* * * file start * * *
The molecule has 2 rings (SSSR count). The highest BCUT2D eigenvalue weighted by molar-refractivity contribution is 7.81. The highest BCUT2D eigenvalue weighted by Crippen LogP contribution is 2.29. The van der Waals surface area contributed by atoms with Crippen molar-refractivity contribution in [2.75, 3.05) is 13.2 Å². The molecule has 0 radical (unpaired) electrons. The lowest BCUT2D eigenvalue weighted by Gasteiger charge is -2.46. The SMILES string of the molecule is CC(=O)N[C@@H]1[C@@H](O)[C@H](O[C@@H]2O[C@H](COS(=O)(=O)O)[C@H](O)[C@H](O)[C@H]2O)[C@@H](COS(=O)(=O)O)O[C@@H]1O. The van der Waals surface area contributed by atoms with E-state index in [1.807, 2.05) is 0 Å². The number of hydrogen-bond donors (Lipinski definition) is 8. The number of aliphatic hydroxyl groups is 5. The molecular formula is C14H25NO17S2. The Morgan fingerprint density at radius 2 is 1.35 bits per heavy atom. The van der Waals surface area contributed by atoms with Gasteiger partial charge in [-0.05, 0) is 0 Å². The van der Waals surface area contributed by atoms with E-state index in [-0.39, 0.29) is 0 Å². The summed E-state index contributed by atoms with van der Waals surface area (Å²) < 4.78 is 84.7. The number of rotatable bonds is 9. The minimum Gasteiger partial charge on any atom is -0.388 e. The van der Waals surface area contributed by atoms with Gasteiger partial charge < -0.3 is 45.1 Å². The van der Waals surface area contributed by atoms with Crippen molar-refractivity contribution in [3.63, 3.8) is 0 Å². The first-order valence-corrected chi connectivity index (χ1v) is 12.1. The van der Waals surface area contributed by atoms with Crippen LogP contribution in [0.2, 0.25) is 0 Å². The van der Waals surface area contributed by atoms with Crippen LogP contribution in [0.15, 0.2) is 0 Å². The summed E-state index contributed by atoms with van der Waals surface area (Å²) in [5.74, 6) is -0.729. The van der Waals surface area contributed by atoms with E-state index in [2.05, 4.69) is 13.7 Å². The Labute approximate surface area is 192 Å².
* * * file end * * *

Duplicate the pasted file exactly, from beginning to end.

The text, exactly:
The molecule has 2 rings (SSSR count). The highest BCUT2D eigenvalue weighted by molar-refractivity contribution is 7.81. The highest BCUT2D eigenvalue weighted by Crippen LogP contribution is 2.29. The van der Waals surface area contributed by atoms with Crippen molar-refractivity contribution in [2.75, 3.05) is 13.2 Å². The molecule has 0 radical (unpaired) electrons. The lowest BCUT2D eigenvalue weighted by Gasteiger charge is -2.46. The SMILES string of the molecule is CC(=O)N[C@@H]1[C@@H](O)[C@H](O[C@@H]2O[C@H](COS(=O)(=O)O)[C@H](O)[C@H](O)[C@H]2O)[C@@H](COS(=O)(=O)O)O[C@@H]1O. The van der Waals surface area contributed by atoms with E-state index in [1.807, 2.05) is 0 Å². The number of hydrogen-bond donors (Lipinski definition) is 8. The number of aliphatic hydroxyl groups is 5. The molecular formula is C14H25NO17S2. The Morgan fingerprint density at radius 2 is 1.35 bits per heavy atom. The van der Waals surface area contributed by atoms with Gasteiger partial charge in [-0.05, 0) is 0 Å². The van der Waals surface area contributed by atoms with E-state index in [-0.39, 0.29) is 0 Å². The summed E-state index contributed by atoms with van der Waals surface area (Å²) < 4.78 is 84.7. The number of rotatable bonds is 9. The minimum Gasteiger partial charge on any atom is -0.388 e. The van der Waals surface area contributed by atoms with Gasteiger partial charge < -0.3 is 45.1 Å². The van der Waals surface area contributed by atoms with Crippen molar-refractivity contribution in [3.63, 3.8) is 0 Å². The first-order valence-corrected chi connectivity index (χ1v) is 12.1. The van der Waals surface area contributed by atoms with Crippen LogP contribution in [0.2, 0.25) is 0 Å². The van der Waals surface area contributed by atoms with Crippen LogP contribution in [0.15, 0.2) is 0 Å². The summed E-state index contributed by atoms with van der Waals surface area (Å²) in [5.74, 6) is -0.729. The van der Waals surface area contributed by atoms with E-state index in [2.05, 4.69) is 13.7 Å². The Labute approximate surface area is 192 Å².